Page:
Commissioners, hunters must take Chronic Wasting Disease seriously

Published 2:16 pm Wednesday, July 12, 2023

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It was a shock to my ears when I heard the words “CWD prions were detected in Claiborne County soil,” at this month’s commission meeting.

As an outdoorsman, I have watched the Mississippi Department of Wildlife, Fisheries and Parks commission go against biological studies, facts and best management practices in favor of supporting their friends or businesses thriving off of the sale of corn feed at the cost of the state’s deer herd. It is a developing storm and one people should care about. 

Chronic Wasting Disease, an always fatal infectious prion disease in deer, is not new to Mississippi and has been around for five years now. Yet, our state’s wildlife commission acts like they do not know a darn thing about the disease. 

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Yes, it is a complicated disease which scientists have been learning about since it was first detected in Colorado research pens in the 1960s but there are a few things commissioners ought to know by now if they pay attention to the numerous CWD educational sessions and material produced by wildlife agencies. 

Deer herd density, carcass transportation and supplemental feeding are three vehicles which drives the spread of CWD. The sad thing is one of those vehicles are not needed yet are often the basis for this commission’s decision making. 

Supplemental feeding causes unnatural concentration of deer, increases disease risk and can harm our state’s wild turkey population. Research by MSU Deer Lab has shown food plots and habitat improvement can greatly improve deer size and quality negating the need for corn feeders. Bubba’s outrage about not being able to feed deer corn should not drive management decisions and neither should Pete’s feed business. 

Commissioner William Mounger, who represents the Southwest Mississippi district, stood up for conservation when he voted against rescinding a feed ban in Claiborne County at the November 2022 meeting. He does his research and comes prepared for the meetings and we should appreciate his efforts.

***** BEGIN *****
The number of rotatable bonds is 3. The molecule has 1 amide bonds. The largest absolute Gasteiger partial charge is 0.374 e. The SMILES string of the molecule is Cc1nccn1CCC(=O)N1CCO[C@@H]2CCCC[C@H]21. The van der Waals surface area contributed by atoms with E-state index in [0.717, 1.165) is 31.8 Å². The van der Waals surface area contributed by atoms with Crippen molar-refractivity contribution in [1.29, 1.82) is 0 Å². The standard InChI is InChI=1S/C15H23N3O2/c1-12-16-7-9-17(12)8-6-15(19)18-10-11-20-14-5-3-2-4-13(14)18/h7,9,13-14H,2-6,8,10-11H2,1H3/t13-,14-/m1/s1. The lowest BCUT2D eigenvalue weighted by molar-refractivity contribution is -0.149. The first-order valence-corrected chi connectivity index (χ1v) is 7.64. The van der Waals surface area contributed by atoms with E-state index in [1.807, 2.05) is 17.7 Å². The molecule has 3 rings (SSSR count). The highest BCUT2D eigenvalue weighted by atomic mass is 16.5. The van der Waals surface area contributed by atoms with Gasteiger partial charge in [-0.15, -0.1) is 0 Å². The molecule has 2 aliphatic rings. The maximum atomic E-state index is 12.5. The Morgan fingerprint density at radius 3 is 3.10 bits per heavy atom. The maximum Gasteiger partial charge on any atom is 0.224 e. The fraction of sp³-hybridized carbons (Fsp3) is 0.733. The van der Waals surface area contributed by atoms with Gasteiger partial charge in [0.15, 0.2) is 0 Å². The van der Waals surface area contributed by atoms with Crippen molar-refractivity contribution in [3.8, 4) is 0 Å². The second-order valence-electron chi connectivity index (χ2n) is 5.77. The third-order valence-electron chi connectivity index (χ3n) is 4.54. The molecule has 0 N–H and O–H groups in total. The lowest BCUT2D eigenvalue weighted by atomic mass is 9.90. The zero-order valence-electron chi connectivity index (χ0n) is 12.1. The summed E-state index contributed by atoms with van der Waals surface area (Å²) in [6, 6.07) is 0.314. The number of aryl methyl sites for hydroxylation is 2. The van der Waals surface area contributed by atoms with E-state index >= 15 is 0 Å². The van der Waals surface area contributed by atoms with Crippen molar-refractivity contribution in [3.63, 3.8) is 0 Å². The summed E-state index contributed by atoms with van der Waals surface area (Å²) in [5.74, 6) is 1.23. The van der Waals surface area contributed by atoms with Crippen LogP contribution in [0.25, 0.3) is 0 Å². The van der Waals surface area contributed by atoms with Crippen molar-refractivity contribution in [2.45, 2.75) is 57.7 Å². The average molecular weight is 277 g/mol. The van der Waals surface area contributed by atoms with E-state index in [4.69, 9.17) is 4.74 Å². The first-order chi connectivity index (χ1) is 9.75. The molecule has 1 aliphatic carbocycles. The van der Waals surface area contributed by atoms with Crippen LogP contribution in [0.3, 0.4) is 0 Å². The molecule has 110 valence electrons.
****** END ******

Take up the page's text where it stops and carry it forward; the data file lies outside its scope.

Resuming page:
Deer hunters across the state should be paying attention to these decisions. I’ve written about CWD since I left college in December of 2020 and have watched the story unfold. Louisiana has seen the effects of CWD in just a year going from its first positive to 12 positives, while I hope it will stay contained in Louisiana the number could grow. 

Arkansas, my home state, first detected the disease in 2017 but it was detected too late. CWD prevalence along the Buffalo National River is 32 percent and 61 percent of fawns in the CWD hotzone of Northwest Arkansas die before they are a year old. 

My fear is Mississippi could lose a resource the state worked so hard to grow. Old timers will tell you all the time about how they used to be so excited to see a deer track because Mississippi did not have any deer. If we don’t take Chronic Wasting Disease seriously we could be back to those days. 

Circling back to Claiborne County, the soil with CWD prions in it is indicative of a positive deer being in the county. This is not surprising news due to the proximity of the county to positives in Tensas Parish. Commissioners had tools to limit CWD spread when the county was in the CWD management zone and yet voted to rescind those tools. The primary tool would have been to ban supplemental feed. It could be a while before a positive deer is found in Claiborne County to officially move it back to a supplemental feed ban. By the time a positive is detected then it could be too little too late. CWD could quickly spread to Jefferson, Adams, Franklin, Copiah and Lincoln Counties if we don’t work to contain it. 

Alarming research presented at this year’s international CWD symposium suggests there is greater risk for zoonotic spread and ultimately human risk of infection. It is a when not if CWD arrives in Adams County or whichever county you call home in Mississippi. I urge fellow hunters to pay attention to what is happening in our state and in our commission meetings. 

This next year I urge fellow outdoorsmen to be good stewards, stop using feeders and plant food plots, submit samples for testing and educate yourselves on CWD. Our commissioners may not make the best choices for our wildlife but ultimately the private landowners are who can make the biggest difference for our wildlife. 

To the biologists, researchers and game wardens, thank you for the work you have done. While I hope one day I can write a story about the cure for the disease I believe one day nature will be healed and perfected completely in heaven.